A hot water bottle, a tyre, a pair of dentures, hundreds of cable ties, a weird waxy substance, tons of bottle tops, reams of fishing tackle, a considerable piece of fishing net, and a length of rubber tubing. Just a few items taken from six bulging bags of rubbish hauled off Ovingdean beach in just one hour, there’s no doubt The Deans Beach and Environment Volunteers is doing a great job.
Set up in January by local conservationists Atlanta Cook and Libby Darling, the group meets once a month to pick up litter from the Deans’ beaches – not just because it looks ugly, but because it’s dangerous too. Broken glass blights the groins and plastic is also a big issue. Swept out to sea, where it absorbs toxic chemicals, it breaks down into smaller and smaller pieces, but never completely rots away. It enters the food chain when it’s mistakenly eaten as food by smaller organisms, such as jellyfish, which go on to be eaten by bigger marine life. Larger sea animals including birds and turtles can also be injured or killed by becoming entangled in or by ingesting big plastics.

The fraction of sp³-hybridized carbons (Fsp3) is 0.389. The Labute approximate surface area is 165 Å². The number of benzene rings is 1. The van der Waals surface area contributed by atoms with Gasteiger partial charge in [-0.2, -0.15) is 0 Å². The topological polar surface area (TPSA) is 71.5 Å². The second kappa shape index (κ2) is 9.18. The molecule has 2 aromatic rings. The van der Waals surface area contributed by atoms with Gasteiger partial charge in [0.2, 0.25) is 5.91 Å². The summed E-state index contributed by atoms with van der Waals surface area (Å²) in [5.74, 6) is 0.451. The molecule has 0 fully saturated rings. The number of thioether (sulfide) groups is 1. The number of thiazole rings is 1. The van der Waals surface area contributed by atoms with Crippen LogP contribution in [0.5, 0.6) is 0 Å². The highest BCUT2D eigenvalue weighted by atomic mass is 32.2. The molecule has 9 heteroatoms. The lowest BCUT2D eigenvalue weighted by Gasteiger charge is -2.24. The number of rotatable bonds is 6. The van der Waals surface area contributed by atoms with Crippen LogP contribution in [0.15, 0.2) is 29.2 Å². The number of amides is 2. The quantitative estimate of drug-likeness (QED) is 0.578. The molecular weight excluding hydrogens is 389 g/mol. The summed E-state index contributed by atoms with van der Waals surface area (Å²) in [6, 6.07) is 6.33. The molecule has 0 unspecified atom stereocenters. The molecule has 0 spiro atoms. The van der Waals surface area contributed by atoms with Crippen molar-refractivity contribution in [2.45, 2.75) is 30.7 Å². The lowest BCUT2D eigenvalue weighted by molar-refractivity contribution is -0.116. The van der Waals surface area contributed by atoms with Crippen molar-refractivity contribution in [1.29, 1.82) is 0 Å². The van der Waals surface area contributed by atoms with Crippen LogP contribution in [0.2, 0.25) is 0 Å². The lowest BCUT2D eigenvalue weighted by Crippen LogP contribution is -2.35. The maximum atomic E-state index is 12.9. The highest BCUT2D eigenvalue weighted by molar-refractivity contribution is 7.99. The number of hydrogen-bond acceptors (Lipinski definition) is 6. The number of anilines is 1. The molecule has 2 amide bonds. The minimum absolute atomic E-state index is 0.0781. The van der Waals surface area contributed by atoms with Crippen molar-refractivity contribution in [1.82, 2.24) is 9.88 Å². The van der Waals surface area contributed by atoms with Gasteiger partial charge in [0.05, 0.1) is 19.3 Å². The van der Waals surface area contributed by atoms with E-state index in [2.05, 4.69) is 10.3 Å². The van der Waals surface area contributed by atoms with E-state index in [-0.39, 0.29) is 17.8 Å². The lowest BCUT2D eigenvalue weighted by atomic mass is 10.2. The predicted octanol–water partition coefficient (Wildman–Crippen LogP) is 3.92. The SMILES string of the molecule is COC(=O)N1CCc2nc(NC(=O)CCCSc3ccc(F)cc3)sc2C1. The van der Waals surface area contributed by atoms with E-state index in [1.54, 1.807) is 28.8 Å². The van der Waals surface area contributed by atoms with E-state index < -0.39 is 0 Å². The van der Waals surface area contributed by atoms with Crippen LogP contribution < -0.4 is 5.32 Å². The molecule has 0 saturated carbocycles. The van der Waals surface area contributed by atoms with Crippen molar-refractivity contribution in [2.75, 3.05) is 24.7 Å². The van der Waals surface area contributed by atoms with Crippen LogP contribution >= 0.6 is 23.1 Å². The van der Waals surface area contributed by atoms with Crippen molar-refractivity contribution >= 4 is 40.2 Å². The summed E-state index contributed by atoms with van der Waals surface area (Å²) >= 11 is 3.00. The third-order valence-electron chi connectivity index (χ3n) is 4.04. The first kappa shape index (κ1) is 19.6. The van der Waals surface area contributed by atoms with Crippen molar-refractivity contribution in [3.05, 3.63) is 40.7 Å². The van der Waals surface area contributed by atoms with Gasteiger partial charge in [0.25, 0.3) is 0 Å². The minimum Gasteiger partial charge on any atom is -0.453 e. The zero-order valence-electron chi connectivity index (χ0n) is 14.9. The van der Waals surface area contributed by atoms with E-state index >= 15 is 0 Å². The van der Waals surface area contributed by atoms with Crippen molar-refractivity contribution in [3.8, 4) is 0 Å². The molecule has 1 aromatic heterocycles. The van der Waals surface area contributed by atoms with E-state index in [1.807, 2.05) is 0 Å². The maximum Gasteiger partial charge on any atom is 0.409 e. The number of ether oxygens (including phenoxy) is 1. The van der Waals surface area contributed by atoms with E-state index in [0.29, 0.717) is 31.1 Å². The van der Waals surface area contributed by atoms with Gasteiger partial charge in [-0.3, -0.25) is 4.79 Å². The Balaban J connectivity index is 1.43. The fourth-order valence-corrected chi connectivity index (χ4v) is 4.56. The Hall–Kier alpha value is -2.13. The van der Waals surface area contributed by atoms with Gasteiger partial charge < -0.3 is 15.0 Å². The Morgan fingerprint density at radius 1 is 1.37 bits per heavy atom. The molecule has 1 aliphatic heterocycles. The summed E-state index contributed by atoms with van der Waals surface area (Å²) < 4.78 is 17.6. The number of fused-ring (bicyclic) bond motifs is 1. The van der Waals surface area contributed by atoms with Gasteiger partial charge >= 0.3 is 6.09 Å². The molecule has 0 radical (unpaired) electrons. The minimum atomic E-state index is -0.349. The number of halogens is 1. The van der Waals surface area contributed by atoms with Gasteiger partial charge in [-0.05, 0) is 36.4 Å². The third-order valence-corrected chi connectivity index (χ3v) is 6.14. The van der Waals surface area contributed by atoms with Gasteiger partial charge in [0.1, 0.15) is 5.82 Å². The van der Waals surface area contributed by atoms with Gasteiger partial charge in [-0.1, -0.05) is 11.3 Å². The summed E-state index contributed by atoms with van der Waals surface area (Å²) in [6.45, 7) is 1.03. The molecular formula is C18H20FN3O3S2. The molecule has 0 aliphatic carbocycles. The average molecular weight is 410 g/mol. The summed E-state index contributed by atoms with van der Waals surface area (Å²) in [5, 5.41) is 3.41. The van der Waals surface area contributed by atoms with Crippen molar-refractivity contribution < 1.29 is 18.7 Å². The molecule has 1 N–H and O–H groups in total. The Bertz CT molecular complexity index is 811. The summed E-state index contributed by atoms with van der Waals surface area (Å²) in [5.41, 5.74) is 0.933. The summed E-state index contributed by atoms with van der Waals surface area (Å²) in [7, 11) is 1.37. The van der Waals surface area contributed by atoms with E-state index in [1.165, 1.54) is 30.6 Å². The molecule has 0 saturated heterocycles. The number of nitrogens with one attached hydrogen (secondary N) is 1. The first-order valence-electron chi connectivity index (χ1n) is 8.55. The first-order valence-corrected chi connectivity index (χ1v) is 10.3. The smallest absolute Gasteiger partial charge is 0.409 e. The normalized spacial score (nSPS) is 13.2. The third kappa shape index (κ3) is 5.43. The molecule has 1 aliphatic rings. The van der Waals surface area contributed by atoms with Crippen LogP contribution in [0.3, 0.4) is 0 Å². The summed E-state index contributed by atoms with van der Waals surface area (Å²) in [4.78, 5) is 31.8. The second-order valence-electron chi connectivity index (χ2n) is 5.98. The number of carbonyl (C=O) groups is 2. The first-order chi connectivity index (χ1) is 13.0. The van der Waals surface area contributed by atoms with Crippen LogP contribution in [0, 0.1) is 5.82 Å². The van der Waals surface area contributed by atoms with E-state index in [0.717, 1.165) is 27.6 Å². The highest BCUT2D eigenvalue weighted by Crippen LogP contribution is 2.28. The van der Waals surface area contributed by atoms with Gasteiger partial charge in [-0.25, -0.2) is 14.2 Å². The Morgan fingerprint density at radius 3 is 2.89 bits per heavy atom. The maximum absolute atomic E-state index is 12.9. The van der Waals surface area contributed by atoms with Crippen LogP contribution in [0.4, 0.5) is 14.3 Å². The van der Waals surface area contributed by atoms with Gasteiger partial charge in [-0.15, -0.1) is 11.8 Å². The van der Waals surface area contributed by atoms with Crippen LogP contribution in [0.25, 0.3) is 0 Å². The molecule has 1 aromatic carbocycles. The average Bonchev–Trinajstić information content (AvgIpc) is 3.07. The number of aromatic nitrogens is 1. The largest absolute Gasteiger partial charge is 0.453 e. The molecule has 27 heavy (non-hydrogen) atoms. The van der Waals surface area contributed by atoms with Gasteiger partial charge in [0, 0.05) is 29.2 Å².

Marine litter has reportedly doubled in the last 15 years, the majority of it dumped by us the public, so it makes sense that we should pick it up – and what better way than this to do it? Lasting for around an hour, a Deans Beach & Environment Volunteers is full of feel-good factor and family friendly too, on sunny days it’s rounded off with a picnic. Completely safe, gloves and grabbers are provided for handling sharps.
The next clean up is Sunday 21st July on Saltdean Beach, meet @ 11am on the prom by the main beach.
Find out more at http://www.facebook.com/thedeansvolunteers and ‘like’ to receive news and dates for forthcoming events, or email email@example.com
Also here are dates for upcoming beach cleans, which all start at 11am. Book the dates in your calendar:
September 22nd @ Rottingdean Beaches
October 13th 2013 @ Ovingdean Beaches
November 3rd 3013 @ Saltdean Beaches
December 8th 2013 @ Rottingdean Beaches
January 12th 2014 @ Ovingdean Beaches